I can't say that I've known Liz Rivers for nearly as long as I've known Michele Orrson, but I can say that I've known her oldest daughter for a few years.  That oldest daughter would be my wife, "Ms. Rivers", as referenced many times throughout this blog.  In addition to being my mother-in-law, she is also a published poet (see above) and the former Poet Laureate for Montgomery County, Pennsylvania.

As if being a poet laureate and producer of one of my favorite people in the whole world wasn't enough, Liz is also my partner for an annual hike up to Ricketts Glen State Park.

(October 2018)

If you're not impressed by the whole "hike up to Ricketts Glen" then you've obviously never been there yourself.  You will, however, be impressed by her writing.

You can read more about Liz Rivers HERE.  You can buy her most recent book HERE.

Tuesday, March 19, 2019

Poetry in the Scranton School District

Call this one something of a nearly perfect* avatar for an operationally and ethically challenged school district.  Yes, apparently the Scranton School District has a vermin problem, over and above that which currently exists at the Administration Building.

(photo from Wikipedia)
The commentary in this case basically just writes itself.

On a more serious note, this actually is a serious problem.  One of my first real jobs in life was working in a summer camp kitchen, where one of my duties was emptying and re-setting mouse traps.  From that experience I learned three things:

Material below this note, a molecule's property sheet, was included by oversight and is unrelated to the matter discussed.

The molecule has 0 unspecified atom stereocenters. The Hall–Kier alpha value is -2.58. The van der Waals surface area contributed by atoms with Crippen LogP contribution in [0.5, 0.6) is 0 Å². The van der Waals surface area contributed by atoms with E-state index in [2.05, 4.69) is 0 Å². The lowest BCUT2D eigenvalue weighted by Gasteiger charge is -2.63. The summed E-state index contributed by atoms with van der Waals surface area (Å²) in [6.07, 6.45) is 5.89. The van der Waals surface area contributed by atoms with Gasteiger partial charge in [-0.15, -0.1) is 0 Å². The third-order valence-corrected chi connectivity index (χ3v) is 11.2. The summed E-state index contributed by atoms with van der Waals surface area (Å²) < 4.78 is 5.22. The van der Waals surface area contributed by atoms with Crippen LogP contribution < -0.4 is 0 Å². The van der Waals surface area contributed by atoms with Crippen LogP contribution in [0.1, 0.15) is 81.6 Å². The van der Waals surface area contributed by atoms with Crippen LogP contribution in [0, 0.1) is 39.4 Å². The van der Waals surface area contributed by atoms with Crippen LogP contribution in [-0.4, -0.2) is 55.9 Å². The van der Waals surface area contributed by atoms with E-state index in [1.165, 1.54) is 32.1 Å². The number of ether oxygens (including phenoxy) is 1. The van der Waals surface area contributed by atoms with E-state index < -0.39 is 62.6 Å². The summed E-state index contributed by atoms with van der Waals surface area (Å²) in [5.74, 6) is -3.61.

1. Mouse traps DO NOT catch mice by their tails.  
  2. There is never a shortage of mice.
  3. Mice only stay when there is something for them to eat.
I really do hope that the SSD can manage to at least solve this one problem, which is arguably more difficult than finding a copy of a (no-bid) busing contract.

Finally, the idea of glue traps being used to catch mice bothers me.  It just seems like a very inhumane way to dispose of the critters.  I know that there likely aren't too many alternatives, but it still does bother me. 

(*) A more perfect avatar would be the Scranton School District having a rat problem.  Oh, wait, perhaps it does.

Sunday, March 17, 2019

As Irish as Paddy's Pig

When my daughters were younger, I used to tell them that everyone but them was Irish on St. Patrick's Day.  They knew that wasn't true, by the way, mostly because their great-grandmother was about as Irish as Paddy's pig.  Part of that was just a Dad trying to be a smart-alec.  That part they got, all too well.  Another part of it was the fact that, for a variety of reasons, I just wasn't really all that fond of being any part Irish.  I know, that's an unpopular thing to say in these parts, but growing up was tough (side note, you can read another growing up story, this time about my wife, HERE), and there just wasn't all that much to be proud of, Irish or not.

Fast forward to the present, and thanks to the miracle of modern genomic testing, well, I might have been really lying to my kids. 

Yeah, well, it gets better...